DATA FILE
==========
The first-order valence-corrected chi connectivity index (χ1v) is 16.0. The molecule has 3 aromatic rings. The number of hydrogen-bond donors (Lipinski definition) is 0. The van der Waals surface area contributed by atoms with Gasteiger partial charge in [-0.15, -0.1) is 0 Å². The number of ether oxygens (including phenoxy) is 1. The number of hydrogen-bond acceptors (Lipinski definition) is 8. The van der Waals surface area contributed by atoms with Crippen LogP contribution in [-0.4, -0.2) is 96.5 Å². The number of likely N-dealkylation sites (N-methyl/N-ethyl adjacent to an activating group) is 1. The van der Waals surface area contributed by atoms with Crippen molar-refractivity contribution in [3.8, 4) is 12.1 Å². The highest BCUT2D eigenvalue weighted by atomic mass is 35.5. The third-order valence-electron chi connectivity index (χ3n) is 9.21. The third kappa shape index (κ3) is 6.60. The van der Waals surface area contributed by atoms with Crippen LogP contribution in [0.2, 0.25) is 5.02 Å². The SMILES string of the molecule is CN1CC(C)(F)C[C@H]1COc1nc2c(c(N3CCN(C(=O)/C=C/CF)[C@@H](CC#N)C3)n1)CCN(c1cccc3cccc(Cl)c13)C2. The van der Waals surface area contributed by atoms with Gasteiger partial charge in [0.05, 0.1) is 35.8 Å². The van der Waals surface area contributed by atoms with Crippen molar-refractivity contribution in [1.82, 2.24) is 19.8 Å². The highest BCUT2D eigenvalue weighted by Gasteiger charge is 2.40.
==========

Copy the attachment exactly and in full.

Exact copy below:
The first-order valence-corrected chi connectivity index (χ1v) is 16.0. The molecule has 3 aromatic rings. The number of hydrogen-bond donors (Lipinski definition) is 0. The van der Waals surface area contributed by atoms with Gasteiger partial charge in [-0.15, -0.1) is 0 Å². The number of ether oxygens (including phenoxy) is 1. The number of hydrogen-bond acceptors (Lipinski definition) is 8. The van der Waals surface area contributed by atoms with Crippen LogP contribution in [-0.4, -0.2) is 96.5 Å². The number of likely N-dealkylation sites (N-methyl/N-ethyl adjacent to an activating group) is 1. The van der Waals surface area contributed by atoms with Crippen molar-refractivity contribution in [3.8, 4) is 12.1 Å². The highest BCUT2D eigenvalue weighted by atomic mass is 35.5. The third-order valence-electron chi connectivity index (χ3n) is 9.21. The third kappa shape index (κ3) is 6.60. The van der Waals surface area contributed by atoms with Crippen LogP contribution in [0.2, 0.25) is 5.02 Å². The SMILES string of the molecule is CN1CC(C)(F)C[C@H]1COc1nc2c(c(N3CCN(C(=O)/C=C/CF)[C@@H](CC#N)C3)n1)CCN(c1cccc3cccc(Cl)c13)C2. The van der Waals surface area contributed by atoms with Gasteiger partial charge in [0.05, 0.1) is 35.8 Å². The van der Waals surface area contributed by atoms with Crippen molar-refractivity contribution in [1.82, 2.24) is 19.8 Å². The highest BCUT2D eigenvalue weighted by Gasteiger charge is 2.40.